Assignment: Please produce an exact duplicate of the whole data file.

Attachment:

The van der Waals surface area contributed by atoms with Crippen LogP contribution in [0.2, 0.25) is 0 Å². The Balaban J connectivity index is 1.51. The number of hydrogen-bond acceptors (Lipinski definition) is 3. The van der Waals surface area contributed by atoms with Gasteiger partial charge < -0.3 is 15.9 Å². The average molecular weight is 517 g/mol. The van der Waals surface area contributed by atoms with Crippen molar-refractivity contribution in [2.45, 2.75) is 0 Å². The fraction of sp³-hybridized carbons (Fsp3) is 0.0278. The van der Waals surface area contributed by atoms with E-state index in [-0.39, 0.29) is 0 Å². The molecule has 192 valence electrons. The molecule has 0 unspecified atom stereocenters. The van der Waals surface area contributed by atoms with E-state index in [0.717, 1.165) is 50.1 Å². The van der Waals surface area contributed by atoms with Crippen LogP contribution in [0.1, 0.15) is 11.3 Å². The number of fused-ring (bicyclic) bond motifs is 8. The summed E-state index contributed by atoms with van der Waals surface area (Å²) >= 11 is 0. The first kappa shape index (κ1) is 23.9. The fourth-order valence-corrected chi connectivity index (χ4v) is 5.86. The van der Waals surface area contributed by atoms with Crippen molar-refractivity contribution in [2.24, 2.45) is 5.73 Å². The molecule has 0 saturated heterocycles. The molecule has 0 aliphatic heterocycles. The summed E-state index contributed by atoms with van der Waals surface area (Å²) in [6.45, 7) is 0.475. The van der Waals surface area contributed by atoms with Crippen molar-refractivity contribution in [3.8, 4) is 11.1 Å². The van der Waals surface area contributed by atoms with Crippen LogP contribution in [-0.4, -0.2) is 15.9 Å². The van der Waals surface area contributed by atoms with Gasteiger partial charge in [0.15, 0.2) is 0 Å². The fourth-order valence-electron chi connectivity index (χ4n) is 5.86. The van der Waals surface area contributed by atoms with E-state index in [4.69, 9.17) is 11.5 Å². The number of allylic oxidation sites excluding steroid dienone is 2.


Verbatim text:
The van der Waals surface area contributed by atoms with Crippen LogP contribution in [0.2, 0.25) is 0 Å². The Balaban J connectivity index is 1.51. The number of hydrogen-bond acceptors (Lipinski definition) is 3. The van der Waals surface area contributed by atoms with Gasteiger partial charge < -0.3 is 15.9 Å². The average molecular weight is 517 g/mol. The van der Waals surface area contributed by atoms with Crippen molar-refractivity contribution in [2.45, 2.75) is 0 Å². The fraction of sp³-hybridized carbons (Fsp3) is 0.0278. The van der Waals surface area contributed by atoms with E-state index in [-0.39, 0.29) is 0 Å². The molecule has 192 valence electrons. The molecule has 0 unspecified atom stereocenters. The van der Waals surface area contributed by atoms with E-state index in [0.717, 1.165) is 50.1 Å². The van der Waals surface area contributed by atoms with Crippen LogP contribution in [0.1, 0.15) is 11.3 Å². The number of fused-ring (bicyclic) bond motifs is 8. The summed E-state index contributed by atoms with van der Waals surface area (Å²) >= 11 is 0. The first kappa shape index (κ1) is 23.9. The fourth-order valence-corrected chi connectivity index (χ4v) is 5.86. The van der Waals surface area contributed by atoms with Crippen molar-refractivity contribution in [2.24, 2.45) is 5.73 Å². The molecule has 0 saturated heterocycles. The molecule has 0 aliphatic heterocycles. The summed E-state index contributed by atoms with van der Waals surface area (Å²) in [6.45, 7) is 0.475. The van der Waals surface area contributed by atoms with Crippen molar-refractivity contribution in [3.8, 4) is 11.1 Å². The van der Waals surface area contributed by atoms with Crippen LogP contribution in [-0.4, -0.2) is 15.9 Å². The van der Waals surface area contributed by atoms with Gasteiger partial charge in [0.15, 0.2) is 0 Å². The fourth-order valence-electron chi connectivity index (χ4n) is 5.86. The van der Waals surface area contributed by atoms with E-state index in [4.69, 9.17) is 11.5 Å². The number of allylic oxidation sites excluding steroid dienone is 2.